Celebrate your local library by checking out one of these all-time greats | Literary Arts | Pittsburgh | Pittsburgh City Paper

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Celebrate your local library by checking out one of these all-time greats

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The Carnegie Library of Pittsburgh is more than just books. It's a community space where both kids and adults are granted free access to computers, educational events, newspapers and magazines, language-learning courses, DVDs, and more.

But checking out books still remains one of the absolute best parts of having access to a library, and when our staff learned of the Carnegie Library workers' vote to join the United Steelworkers union, we compiled a list of some of our writers' all-time favorite books which you can borrow — for free! — at one of the city's many local branches in support of the librarians, library assistants, and clerks ready to help you check out your next read.

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The Collected Tales of Nikolai Gogol
by Nikolai Gogol
Borrow it here

They’re all funny, sad, and absurd, but favorites include “The Nose,” in which a barber finds a man’s nose in his morning bread; “The Overcoat,” a brutal story about a man attempting to better his station in life with a new coat (just like Marge Simpson with the pink dress); and the self-explanatory “Diary of a Madman,” which chronicles the unraveling mind of a government clerk who comes to believe he is the King of Spain. — Alex Gordon

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Severance
by Ling Ma
Borrow it here 

I'm not usually big on zombies or post-apocalyptic books because they feel too much like a fantasy about what would happen if the apocalypse hit. The end of the world could actually come, and we'd have no idea what to do because we spent so much time thinking about an unrealistic version. Severance follows Candace, a bible designer who is one of the few humans left after a deadly fever sweeps the world. She spends her time wandering around ghostly New York City and eventually meets up with a group of others and ends up living in the bleak ruin of capitalism: a mall. It’s sad and funny, optimistic, and disheartening. — Hannah Lynn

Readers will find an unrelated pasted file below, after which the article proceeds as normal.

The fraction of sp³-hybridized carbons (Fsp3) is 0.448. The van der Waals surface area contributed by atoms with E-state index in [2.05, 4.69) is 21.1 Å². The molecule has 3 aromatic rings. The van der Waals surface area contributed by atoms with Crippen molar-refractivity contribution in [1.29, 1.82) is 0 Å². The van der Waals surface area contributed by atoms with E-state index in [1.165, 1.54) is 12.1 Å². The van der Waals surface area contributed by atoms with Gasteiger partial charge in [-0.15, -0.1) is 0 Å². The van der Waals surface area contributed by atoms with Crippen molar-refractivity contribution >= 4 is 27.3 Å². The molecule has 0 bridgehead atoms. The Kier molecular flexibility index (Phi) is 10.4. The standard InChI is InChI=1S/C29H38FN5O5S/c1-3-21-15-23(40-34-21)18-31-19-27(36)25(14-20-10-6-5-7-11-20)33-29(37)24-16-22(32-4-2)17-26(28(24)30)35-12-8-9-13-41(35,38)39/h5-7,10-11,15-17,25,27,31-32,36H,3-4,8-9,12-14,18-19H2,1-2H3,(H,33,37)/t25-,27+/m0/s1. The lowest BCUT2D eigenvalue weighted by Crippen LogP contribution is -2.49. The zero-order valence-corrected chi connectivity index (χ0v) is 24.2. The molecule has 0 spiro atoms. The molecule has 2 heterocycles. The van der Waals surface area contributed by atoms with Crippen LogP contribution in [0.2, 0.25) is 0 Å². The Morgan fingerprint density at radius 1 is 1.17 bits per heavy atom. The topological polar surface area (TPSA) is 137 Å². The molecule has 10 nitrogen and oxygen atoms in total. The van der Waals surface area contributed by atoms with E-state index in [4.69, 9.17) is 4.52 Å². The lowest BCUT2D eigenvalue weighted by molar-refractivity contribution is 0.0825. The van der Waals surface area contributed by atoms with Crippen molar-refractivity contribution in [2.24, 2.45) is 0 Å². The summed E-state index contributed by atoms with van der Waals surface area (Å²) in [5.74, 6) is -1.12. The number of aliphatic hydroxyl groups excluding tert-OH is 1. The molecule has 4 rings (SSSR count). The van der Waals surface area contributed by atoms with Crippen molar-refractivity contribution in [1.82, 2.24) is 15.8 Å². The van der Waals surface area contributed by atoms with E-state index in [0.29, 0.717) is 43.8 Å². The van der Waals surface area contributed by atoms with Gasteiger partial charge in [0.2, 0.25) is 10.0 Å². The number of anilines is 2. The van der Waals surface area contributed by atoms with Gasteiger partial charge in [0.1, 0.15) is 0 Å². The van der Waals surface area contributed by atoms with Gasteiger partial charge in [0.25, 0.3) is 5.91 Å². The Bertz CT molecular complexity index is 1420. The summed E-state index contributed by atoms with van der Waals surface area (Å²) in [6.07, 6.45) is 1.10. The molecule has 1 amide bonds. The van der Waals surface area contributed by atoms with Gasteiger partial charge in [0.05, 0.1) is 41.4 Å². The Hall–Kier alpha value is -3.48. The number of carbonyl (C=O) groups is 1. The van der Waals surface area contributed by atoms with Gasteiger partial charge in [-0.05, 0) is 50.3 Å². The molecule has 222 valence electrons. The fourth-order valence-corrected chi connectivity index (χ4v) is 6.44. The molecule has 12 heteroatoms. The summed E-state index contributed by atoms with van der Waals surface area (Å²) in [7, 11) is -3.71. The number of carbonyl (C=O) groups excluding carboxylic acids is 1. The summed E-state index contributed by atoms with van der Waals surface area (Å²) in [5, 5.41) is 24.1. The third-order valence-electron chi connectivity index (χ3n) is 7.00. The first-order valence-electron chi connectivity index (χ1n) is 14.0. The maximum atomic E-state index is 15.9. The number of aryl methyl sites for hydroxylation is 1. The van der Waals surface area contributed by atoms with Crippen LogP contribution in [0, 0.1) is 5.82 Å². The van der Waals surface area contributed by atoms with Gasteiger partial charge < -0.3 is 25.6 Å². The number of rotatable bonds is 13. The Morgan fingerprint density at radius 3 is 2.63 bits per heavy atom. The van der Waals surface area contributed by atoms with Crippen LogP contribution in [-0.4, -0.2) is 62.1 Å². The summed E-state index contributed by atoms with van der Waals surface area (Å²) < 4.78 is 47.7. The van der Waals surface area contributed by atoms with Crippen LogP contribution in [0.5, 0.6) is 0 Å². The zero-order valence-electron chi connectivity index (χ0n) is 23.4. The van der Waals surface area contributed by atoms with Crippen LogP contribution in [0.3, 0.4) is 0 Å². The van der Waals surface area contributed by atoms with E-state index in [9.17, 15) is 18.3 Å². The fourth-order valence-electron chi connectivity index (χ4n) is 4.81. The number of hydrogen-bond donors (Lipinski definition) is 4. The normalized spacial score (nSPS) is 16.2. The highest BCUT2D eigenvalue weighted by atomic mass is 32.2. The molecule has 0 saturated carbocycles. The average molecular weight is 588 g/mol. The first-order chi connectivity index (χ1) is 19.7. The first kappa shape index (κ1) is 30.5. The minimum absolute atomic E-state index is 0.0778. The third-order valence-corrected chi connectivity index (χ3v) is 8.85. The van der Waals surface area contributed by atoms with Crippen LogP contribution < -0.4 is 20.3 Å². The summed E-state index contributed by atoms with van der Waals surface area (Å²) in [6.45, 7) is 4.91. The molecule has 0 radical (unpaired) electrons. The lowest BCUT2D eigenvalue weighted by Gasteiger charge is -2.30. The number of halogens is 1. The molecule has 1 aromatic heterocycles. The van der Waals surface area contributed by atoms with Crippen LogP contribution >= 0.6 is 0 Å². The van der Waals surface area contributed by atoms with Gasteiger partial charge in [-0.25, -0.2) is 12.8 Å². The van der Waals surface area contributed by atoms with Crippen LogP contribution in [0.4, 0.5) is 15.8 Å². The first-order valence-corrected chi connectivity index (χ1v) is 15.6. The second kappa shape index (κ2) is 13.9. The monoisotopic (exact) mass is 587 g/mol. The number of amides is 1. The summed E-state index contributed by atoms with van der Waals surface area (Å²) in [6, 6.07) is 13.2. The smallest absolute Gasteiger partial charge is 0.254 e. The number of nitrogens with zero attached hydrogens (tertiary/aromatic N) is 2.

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Geek Love
by Katherine Dunn
Borrow it here

There's no book I've spent more money on than Geek Love. Not because the book itself is expensive, but because I love it so much that I've not only gifted it to friends and family, but I have a habit of lending it out to folks and forgetting to get it back. This has resulted in purchasing it for myself over and over again because it's that special kind of book I can't live without and still reread every few years. It's a beautiful love story about a family of traveling carnival freaks, children intentionally born with physical deformities like flippers and tails because their parents took drugs to purposely alter their genetics in hopes of saving the family business. I can't recommend it enough, but please, just borrow this book from the library so I don't have to lend you my copy. — Lisa Cunningham



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The Book of Dust: La Belle Sauvage
by Philip Pullman
Borrow it here

The Twelve Lives of Samuel Hawley
by Hannah Tinti
Borrow it here

I read a lot of books on my Kindle through the library app, Overdrive, and both of these titles are readily available. They're both engrossing, adventurous, highly romantic fantasies and in their own rights. This was the first Philip Pullman book I ever read and I adored it. I read Hannah Tinti's The Good Thief before this and couldn't wait until her next book. — Amanda Waltz

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Animal, Vegetable, Miracle
by Barbara Kingsolver, Camille Kingsolver, and Steven L. Hopp
Borrow it here

Barbara Kingsolver and her family uproot from Arizona to a small farm in Virginia on a mission to eat only locally-grown food for an entire year. She takes you through their experiences: preserving, harvesting, cheesemaking, turkey butchering, and how it changed their perspective on the food industry. — Maggie Weaver

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The Electric Kool-Aid Acid Test
by Tom Wolfe
Borrow it here

This book checks all my boxes: cross-country travel, fiction based on true events, and the 1960s. All made even better by Tom Wolfe, one of my favorite writers. His writing style — it's rumored he would write, throw the pages on the floor, and then randomly pick things up and put them together — is one I, and many others, wish to emulate. It's littered with specifics like brand names and cultural references, but at the same time, Wolfe can go on to describe one thing for pages, taking the reader off track but adding to the story overall. It's all over the place, yet somehow paints a picture better than most — a true master. — Jordan Snowden

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Mysteries of Pittsburgh
by Michael Chabon
Borrow it here

Before I knew anything about Pittsburgh, all my knowledge was wrapped up in the Carnegie Library, the Cloud Factory, and the Lost Neighborhood. (That’s the main branch in Oakland, its accompanying steam stack that billows steam into the air, and the Panther Hollow neighborhood below the Schenley Drive bridge.) Chabon’s first novel taught me to love a Pittsburgh summer, even before I had experienced one. —Ryan Deto

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